Western Digital Blue SN550 1TB NVMe M.2 SSD & Performance

Western Digital Blue SN550 1TB NVMe M.2 SSD

Western Digital Blue SN550 1TB NVMe M.2 SSD & Key Features

  • MPN: WDS100T2B0C
  • Model: Western Digital Blue SN550
  • Interface PCIe Gen 3
  • Connector M.2
  • Sequential Read Performance 2400MB/s
  • Sequential Write Performance 1950MB/s

Western Digital Blue SN550 1TB NVMe M.2 SSD Description

3D NAND SATA SSD with capacities up to 4TB and improved reliability; One terabyte (TB) is equal to one trillion bytes when it comes to storage capacity. Depending on the operating environment, total accessible capacity varies.

Sequential read speeds can reach 560MB/s and sequential write speeds can reach 530MB/s. Megabyte per second (MB/s) = one million bytes per second and gigabit per second (Gb/s) = one billion bits per second when used for transfer rate or interface.

1.75 million hours mean time to failure (MTTF) and up to 500 TBs written (TBW) for increased reliability; Internal testing using Telcordia stress part testing yielded the MTTF; TBW was calculated using Jedec client workload (JESD219). WD F.I.T. Lab certification for compatibility with a wide range of computers Slumber (mW):56

This M.2 SSD features a PCI Express (NVMe) interface and will function only if your system supports PCIe/NVMe. Check the manual for your laptop or motherboard for more information.

The WD Blue SATA SSD M.2 1TB is an internal SSD that can be installed in desktops and laptops that have an M.2 slot. If you install your operating system on the SSD, you can boot up your PC in 15 seconds thanks to a maximum read speed of 560MB/s and a write speed of 530MB/s. In about 10 seconds, a 5GB Full HD movie can be transferred to the SSD. The 3D NAND memory in this SSD saves 50% more energy than regular flash memory SSDs.

WD’s latest NVMe SSD aims to round out the company’s portfolio, but it also signals the end of SATA SSDs. WD recently released the WD Blue SN500 to complement the WD Black SN750. Unlike the WD Black, which is aimed at consumers seeking one of the best SSDs on the market, the Blue SN500 is aimed at resellers, system builders, or any consumer on a tight budget.

1TB NVMe M.2 Western Digital Blue SN550 SSD

The WD BlueTM SN550 NVMeTM SSD can outperform our best SATA SSDs by more than four times. Use the high speeds of this powerful internal drive to do more, faster, whether you’re working, creating, casual gaming, or processing large amounts of data.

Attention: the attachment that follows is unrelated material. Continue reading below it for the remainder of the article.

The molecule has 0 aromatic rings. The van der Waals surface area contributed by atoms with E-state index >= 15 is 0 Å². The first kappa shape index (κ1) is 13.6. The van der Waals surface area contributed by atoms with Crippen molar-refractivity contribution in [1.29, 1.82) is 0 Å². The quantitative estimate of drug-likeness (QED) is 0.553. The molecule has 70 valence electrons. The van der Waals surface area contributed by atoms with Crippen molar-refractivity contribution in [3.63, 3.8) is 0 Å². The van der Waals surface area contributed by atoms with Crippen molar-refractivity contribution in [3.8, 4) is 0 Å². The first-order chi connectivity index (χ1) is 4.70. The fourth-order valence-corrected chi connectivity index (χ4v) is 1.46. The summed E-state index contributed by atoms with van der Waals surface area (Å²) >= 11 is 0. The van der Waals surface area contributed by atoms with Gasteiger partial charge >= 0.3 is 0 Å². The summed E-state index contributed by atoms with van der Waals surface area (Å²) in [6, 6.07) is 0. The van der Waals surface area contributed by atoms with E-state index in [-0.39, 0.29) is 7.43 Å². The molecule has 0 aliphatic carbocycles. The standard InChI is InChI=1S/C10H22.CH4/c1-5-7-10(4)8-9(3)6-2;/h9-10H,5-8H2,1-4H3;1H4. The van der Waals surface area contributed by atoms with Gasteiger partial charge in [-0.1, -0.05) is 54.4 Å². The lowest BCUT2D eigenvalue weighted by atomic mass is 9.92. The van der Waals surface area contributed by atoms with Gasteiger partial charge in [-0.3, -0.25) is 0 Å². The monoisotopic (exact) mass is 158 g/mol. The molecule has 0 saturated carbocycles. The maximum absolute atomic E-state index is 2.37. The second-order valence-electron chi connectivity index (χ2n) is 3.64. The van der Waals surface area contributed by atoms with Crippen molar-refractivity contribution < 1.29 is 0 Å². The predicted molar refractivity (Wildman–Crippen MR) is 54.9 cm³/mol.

How much does the WD Blue SN550 1TB NVMe M.2 SSD cost in Bangladesh?

In Bangladesh, the current price of the WD Blue SN550 1TB NVMe M.2 SSD is 13,700TK.

Pros & Cons

  • The WD Blue lasts longer than the WD Green and other SSDs with regular flash memory due to the 3D NAND memory.
  • Because the SSD is energy-efficient, it runs cooler and consumes less power.
  • Because it has a B and M key, this SSD is compatible with any M.2 connection.
  • To better protect your files, the SSD does not support hardware encryption.

M.2 NVMe SSDs are faster, smaller, and, in some cases, less expensive to produce. After all, they’re just PCBs with components attached. They do not require an external casing or an additional connector, as SATA drives do. However, these are not the most significant burdens on the total cost of manufacturing an SSD; DRAM significantly raises the price of both M.2 and SATA SSDs.

DRAM is found in most modern SSDs, at least the better-performing ones, which makes the WD Blue SN500 stand out. It outperforms SATA SSDs and competes well with an entry-level NVMe SSD, but it does not include an expensive DRAM chip. It also does not squish system resources like the Toshiba OCZ RC100 NVMe Host Memory Buffer feature does.

WD, on the other hand, decided to try something new.

WD recently invited us to its headquarters for a briefing on the WD Black line of SSDs, as well as to see multiple proofs-of-concept SSDs. WD has conducted various tests to better characterize and understand client SSD workload patterns, allowing for a more cost-effective allocation of system resources. Two of these tests involved determining how much DRAM and SLC cache an SSD requires for the majority of PC workloads.

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